Bryson DeChambau Golf Swing Analysis

In this blog post I’ve got an interesting golf swing review of 22 year old Bryson DeChambeau, who was a Physics Major at SMU.

Bryson has received a lot of publicity since he just turned pro. But you may not be aware of who he is or why he’s getting so much attention. So let me give you a bit of background on Bryson.

In 2015 Bryson became just the fifth golfer in history to win both the NCAA Division 1 championship and the U.S. Amateur in the same year. The other golfers to achieve that are Jack Nicklaus, Phil Mickelson, Tiger Woods and Ryan Moore.

Not bad golfers!

Now if those amateur results weren’t enough, there’s some very interesting things about how Bryson swings. First, he uses single length irons.

Yes, all of his irons are 37.5 inches long. His wood lengths are different however. Here are the specs of his golf clubs:

  • Driver: Cobra King F6+ Pro (7 degrees): Length: 45 inches
  • 3 wood: Cobra King F6 (14.2 degrees actual loft) Length: 43
  • Utility: Cobra King Utility (18.5D)
  • Irons: Edel Forged Prototype (3-9) Length, 37.5 inches, Lie: 73 degrees, Head weight: 280 grams Lofts: 20 (3), 25 (4), 30 (5), 34 (6), 38 (7), 42 (8), 46 (9)
  • Wedges: Cobra King (50, 55 and 60 degrees) Length: 37.5 inches, Lie: 73 degrees, Head weight: 280 grams

So aside from his driver and 3 wood all of his irons are the same length, same lie angle and same weight. A single length set of irons.

This should be interesting!  So let’s now look at Bryson’s golf swing.

Bryson DeChambau- Swing Analysis

First of all I’m going to look at Bryson’s swing when he’s using an iron. And because all of his irons are the same length it doesn’t matter which iron I’m looking at. Anyway, here’s Bryson’s setup from the face on view and down the line…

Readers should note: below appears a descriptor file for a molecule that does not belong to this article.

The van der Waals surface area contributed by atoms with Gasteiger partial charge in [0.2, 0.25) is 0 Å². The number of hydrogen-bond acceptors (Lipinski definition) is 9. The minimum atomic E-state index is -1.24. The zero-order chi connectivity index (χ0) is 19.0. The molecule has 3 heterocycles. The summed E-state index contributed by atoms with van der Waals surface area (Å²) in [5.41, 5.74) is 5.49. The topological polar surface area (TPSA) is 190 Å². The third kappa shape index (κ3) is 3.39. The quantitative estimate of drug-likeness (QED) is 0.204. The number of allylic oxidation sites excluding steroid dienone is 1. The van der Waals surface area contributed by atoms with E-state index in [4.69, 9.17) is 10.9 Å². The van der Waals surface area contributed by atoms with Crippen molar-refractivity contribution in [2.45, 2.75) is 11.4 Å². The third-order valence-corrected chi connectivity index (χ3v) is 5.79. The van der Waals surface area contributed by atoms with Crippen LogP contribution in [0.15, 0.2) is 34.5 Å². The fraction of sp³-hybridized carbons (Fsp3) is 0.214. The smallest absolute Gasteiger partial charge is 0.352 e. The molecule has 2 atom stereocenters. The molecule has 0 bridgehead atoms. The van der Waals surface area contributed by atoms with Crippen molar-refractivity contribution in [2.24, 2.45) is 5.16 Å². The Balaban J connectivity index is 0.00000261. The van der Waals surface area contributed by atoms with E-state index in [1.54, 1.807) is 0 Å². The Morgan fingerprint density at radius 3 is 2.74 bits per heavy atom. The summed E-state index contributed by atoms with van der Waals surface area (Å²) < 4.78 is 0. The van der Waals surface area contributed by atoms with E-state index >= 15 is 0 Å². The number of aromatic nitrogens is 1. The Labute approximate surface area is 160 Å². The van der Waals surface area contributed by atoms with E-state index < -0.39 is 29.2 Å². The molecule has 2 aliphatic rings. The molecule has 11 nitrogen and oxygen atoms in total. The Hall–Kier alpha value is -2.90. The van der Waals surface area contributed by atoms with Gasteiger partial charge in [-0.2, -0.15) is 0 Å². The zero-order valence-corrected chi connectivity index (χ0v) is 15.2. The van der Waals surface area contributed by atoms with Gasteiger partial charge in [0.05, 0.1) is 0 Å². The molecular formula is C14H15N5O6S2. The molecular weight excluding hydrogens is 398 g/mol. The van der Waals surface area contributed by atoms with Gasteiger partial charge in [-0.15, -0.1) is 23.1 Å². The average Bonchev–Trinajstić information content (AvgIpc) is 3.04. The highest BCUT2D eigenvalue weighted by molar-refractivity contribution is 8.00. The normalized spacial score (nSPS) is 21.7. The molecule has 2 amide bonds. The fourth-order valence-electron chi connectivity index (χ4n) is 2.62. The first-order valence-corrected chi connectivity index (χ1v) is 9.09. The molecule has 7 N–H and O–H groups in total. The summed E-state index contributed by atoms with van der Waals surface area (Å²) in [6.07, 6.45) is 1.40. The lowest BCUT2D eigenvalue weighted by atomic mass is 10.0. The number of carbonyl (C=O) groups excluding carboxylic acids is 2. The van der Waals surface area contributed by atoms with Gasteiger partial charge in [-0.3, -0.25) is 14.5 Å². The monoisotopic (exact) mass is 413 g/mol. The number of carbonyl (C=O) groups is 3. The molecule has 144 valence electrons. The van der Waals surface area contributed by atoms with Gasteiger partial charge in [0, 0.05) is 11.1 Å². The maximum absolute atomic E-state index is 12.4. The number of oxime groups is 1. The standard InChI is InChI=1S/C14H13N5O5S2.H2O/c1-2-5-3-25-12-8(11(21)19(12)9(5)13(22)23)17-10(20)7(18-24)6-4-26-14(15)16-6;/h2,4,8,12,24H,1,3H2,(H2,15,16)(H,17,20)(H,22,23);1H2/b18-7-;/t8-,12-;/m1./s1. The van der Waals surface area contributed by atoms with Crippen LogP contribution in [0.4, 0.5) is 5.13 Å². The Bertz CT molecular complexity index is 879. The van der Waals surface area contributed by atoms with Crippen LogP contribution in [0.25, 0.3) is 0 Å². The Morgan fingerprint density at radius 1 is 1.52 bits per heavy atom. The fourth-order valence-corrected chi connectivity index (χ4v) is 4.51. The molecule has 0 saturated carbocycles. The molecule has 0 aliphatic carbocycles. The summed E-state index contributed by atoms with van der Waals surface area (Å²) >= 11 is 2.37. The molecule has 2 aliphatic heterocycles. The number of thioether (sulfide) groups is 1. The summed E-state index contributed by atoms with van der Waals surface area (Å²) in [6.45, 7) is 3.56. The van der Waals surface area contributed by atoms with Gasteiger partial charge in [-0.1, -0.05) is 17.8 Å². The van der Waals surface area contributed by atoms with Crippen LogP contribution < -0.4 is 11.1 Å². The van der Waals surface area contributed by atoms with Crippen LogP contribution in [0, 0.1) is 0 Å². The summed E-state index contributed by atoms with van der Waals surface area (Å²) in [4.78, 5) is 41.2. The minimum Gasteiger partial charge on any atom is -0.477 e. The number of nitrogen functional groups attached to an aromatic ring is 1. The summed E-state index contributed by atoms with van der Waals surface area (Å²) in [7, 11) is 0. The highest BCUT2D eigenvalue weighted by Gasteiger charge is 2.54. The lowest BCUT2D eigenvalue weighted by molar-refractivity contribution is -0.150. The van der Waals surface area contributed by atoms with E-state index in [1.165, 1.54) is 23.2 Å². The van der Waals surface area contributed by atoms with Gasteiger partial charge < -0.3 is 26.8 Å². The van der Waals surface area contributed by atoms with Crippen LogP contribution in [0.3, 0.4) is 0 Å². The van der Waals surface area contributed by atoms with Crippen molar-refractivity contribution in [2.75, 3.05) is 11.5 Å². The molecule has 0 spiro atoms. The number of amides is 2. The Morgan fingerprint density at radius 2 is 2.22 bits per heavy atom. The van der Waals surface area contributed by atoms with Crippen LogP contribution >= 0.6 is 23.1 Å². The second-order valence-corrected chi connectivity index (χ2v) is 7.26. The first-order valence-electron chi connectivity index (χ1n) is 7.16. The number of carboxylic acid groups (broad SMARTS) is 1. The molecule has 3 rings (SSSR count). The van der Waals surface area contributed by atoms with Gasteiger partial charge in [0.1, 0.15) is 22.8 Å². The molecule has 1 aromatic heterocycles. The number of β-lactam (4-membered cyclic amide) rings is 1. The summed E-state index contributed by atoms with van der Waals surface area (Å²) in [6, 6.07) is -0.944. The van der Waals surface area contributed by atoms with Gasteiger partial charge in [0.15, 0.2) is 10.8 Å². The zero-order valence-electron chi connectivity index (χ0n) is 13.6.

From the face on view his stance looks very narrow and his left hand grip looks very weak. I have heard him talk about holding the club in the lifeline of his left hand, which is amazing how he can get any distance doing that.

From the down the line view the most obvious difference to a normal golf swing is how high his hands are. But remember, the lie angle is 73 degrees. The average lie angle on a 7 iron is 63 degrees so Bryson’s irons are 10 degrees more upright than standard!

I have no idea how he came up with having his clubs 73 degrees upright.  I would like to know however, so send me an email if you know the reasoning behind that.

I  know that Bryson likes to keep his head perfectly still in the swing until the ball is hit. So I’ll mark on the analysis his starting head position to see how much he moves his head, if at all. Also, I will mark the starting line of his original shaft plane, which is going through his upper back. Here’s a picture of that.

Alright, let’s now see what he does in his backswing.

From the face on view you can see that he has hardly any wrist cock. From the down the line view the club has moved slightly inside the original plane line. Let’s see what happens from now on.

In the down the line view he has a perfect on plane backswing half way into his backswing. From the face on view you can see that he has hardly any wrist cock. Also, his head has moved slightly towards the target. At this point in his backswing you would say that his swing is very wide and on the original shaft plane.

Wow, how on plane is that at the top of the backswing!